Hotel apps are more popular than ever and providing complimentary access to these on hotel tablets has become extremely popular in the hospitality industry. Using a hotel MDM solution, hotel management can select which apps they want to load or disable on devices across the network to create a superior digital staff and guest experience.

Data Protection and Backup

Data management using a hotel MDM solution can reduce the risk of costly incidents relating to exposure and breach. Hoteliers can use mobile device management to protect data and prevent leaks or wipe data completely from unauthorized user devices.

Expanded Security Features

Security of hotel digital networks and guest data is a top priority for many hoteliers, and there’s been discussion over how to enhance hotel security when it comes to network use, especially from mobile devices. Hotel MDM use can allow for expansion of security measures, such as requiring authentication of all devices and active monitoring of registered devices. It can also allow for tracking the physical location of devices on the network to reduce hardware theft or loss.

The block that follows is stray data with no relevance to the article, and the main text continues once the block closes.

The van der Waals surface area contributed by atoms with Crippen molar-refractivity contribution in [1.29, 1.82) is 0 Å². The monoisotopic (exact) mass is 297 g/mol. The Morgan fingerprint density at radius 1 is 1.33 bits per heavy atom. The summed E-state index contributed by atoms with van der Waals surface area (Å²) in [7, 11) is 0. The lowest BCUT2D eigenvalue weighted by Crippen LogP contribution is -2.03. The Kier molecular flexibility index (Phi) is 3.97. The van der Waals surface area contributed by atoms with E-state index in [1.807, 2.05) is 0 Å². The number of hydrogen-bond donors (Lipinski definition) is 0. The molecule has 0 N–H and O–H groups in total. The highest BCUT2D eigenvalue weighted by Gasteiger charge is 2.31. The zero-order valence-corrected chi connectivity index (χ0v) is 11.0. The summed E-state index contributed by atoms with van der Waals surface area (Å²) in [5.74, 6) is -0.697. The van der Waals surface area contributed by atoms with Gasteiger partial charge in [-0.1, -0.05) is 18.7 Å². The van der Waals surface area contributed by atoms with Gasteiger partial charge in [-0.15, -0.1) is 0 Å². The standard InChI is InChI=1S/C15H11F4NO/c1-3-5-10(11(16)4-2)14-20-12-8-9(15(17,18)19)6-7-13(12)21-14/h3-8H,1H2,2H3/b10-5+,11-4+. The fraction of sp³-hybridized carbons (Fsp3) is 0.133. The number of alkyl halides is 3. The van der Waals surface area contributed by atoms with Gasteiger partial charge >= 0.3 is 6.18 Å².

Establishing Network Use Policies

Every hotel should have a policy in place regarding the use of any networks, and this policy should apply to staff and guests alike. A mobile device management solution can assist in enforcing and solidifying this policy by consolidating regulation in the hands of those overseeing the network. Useful features include defining WiFi settings, setting compliance guidelines, and optimizing the function of the network overall.